Parents should also avoid placing children into the care of people who are over 60.

In Mineral County, Health Department staff are monitoring the COVID-19 situation at the local, state, and national levels.

Staff are working with Mineral Community Hospital and Lab, clinics, schools, emergency medical services, first responders, law enforcement, daycares, businesses, and employers to ensure they have the most current information from the Montana Department of Public Health and Human Services and the Centers for Disease Control and Prevention.

For updates on what is known about the virus, illness, and public health issues, please follow this link to the CDC and this link to the MT DPHHS

For those whom do not have internet access contact the health department at 406-822-3564 for information.

The Department of Public Health and Human Services will be available to assist people with applications for Supplemental Nutrition Assistance Program, Temporary Assistance Needy Families, and Medicaid from 9:15 a.m. to 3:45 p.m. Wednesday, March 18 in Superior at the Mineral County Courthouse, 3rd floor. Bring proof of residency and income.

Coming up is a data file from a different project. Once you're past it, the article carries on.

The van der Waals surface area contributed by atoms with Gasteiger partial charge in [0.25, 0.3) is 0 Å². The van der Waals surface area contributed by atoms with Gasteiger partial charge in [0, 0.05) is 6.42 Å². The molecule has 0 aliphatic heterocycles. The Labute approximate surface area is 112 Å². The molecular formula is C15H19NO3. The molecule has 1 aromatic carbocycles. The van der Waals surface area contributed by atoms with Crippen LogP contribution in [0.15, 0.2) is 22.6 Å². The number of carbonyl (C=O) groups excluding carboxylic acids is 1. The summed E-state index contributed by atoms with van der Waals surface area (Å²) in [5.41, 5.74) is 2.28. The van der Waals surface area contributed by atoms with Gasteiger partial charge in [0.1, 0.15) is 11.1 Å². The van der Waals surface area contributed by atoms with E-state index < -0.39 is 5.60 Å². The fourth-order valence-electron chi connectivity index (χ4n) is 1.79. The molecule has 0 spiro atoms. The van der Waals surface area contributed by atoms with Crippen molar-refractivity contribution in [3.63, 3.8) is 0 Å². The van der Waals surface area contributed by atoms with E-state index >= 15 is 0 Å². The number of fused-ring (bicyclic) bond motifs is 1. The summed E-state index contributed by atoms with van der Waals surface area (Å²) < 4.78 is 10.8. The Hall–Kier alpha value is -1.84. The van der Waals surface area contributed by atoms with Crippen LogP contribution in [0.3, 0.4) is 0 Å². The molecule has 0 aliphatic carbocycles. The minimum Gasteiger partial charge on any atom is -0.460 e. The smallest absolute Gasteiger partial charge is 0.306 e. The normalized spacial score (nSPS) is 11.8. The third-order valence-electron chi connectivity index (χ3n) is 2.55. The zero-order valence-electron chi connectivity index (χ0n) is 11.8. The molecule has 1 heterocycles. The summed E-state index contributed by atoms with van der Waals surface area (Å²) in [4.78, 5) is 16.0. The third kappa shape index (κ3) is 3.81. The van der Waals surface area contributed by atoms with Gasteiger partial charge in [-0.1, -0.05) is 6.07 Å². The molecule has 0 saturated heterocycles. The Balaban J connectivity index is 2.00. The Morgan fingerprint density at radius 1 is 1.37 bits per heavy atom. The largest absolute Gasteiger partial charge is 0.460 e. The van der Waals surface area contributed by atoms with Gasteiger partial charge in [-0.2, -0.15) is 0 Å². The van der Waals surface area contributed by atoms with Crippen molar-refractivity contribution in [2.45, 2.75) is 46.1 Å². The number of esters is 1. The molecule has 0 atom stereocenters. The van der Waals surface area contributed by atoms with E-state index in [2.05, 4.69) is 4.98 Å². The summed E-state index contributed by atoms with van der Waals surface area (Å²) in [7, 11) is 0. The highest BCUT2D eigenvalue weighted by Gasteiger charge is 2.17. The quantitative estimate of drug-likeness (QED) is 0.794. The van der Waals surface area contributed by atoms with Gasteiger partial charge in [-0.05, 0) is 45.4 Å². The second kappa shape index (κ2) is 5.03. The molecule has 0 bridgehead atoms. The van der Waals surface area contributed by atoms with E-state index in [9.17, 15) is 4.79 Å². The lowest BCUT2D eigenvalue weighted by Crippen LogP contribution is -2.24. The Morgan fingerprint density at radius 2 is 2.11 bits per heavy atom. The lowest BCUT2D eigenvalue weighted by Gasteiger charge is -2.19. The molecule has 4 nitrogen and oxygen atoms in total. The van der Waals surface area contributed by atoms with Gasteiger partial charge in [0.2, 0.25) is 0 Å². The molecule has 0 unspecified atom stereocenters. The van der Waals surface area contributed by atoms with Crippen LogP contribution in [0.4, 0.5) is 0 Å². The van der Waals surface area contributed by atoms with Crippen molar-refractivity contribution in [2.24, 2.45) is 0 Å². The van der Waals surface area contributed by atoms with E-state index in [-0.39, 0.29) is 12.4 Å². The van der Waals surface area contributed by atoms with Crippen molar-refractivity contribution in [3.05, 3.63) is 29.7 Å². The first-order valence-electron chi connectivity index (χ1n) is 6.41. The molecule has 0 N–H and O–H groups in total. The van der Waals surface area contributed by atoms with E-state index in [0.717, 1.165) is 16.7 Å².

Here is the Center for Disease Control’s recommended preparation activities as follows.

Checklist for Individuals and Families

As a family, you can plan and make decisions now that will protect you and your family during a COVID-19 outbreak in your community.

Use this checklist to help you take steps to plan and protect the health of you and your family.


Create a household plan of action

• Consider members of the household that may be at greater risk such as older adults and people with severe chronic illnesses.

• Create a list of local organizations you and your household can contact in case you need access to information, healthcare services, support, and resources.

• Create an emergency contact list including family, friends, neighbors, carpool drivers, healthcare providers, teachers, employers, the local public health department, and other community resources.

• Choose a room in your house that can be used to separate sick household members from others.

• Ask your neighbors what their plan includes.

Take everyday preventive actions

• Wash your hands frequently.

• Avoid touching your eyes, nose, and mouth.